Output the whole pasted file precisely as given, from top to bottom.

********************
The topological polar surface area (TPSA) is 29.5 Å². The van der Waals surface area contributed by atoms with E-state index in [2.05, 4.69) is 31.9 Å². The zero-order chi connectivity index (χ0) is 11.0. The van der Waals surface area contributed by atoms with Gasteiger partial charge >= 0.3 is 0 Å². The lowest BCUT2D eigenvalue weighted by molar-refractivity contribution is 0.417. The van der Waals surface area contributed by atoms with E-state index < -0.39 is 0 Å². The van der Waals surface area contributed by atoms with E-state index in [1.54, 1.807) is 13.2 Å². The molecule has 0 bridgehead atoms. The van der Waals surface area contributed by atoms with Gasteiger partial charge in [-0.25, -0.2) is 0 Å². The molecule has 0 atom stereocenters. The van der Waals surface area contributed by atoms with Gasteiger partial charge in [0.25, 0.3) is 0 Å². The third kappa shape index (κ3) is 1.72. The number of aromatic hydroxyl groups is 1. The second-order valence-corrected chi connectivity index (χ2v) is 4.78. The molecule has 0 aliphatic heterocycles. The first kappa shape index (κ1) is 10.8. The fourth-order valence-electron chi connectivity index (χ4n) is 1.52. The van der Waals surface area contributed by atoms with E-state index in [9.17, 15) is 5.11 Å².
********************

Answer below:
The topological polar surface area (TPSA) is 29.5 Å². The van der Waals surface area contributed by atoms with E-state index in [2.05, 4.69) is 31.9 Å². The zero-order chi connectivity index (χ0) is 11.0. The van der Waals surface area contributed by atoms with Gasteiger partial charge >= 0.3 is 0 Å². The lowest BCUT2D eigenvalue weighted by molar-refractivity contribution is 0.417. The van der Waals surface area contributed by atoms with E-state index < -0.39 is 0 Å². The van der Waals surface area contributed by atoms with E-state index in [1.54, 1.807) is 13.2 Å². The molecule has 0 bridgehead atoms. The van der Waals surface area contributed by atoms with Gasteiger partial charge in [-0.25, -0.2) is 0 Å². The molecule has 0 atom stereocenters. The van der Waals surface area contributed by atoms with Gasteiger partial charge in [0.25, 0.3) is 0 Å². The third kappa shape index (κ3) is 1.72. The number of aromatic hydroxyl groups is 1. The second-order valence-corrected chi connectivity index (χ2v) is 4.78. The molecule has 0 aliphatic heterocycles. The first kappa shape index (κ1) is 10.8. The fourth-order valence-electron chi connectivity index (χ4n) is 1.52. The van der Waals surface area contributed by atoms with E-state index in [9.17, 15) is 5.11 Å².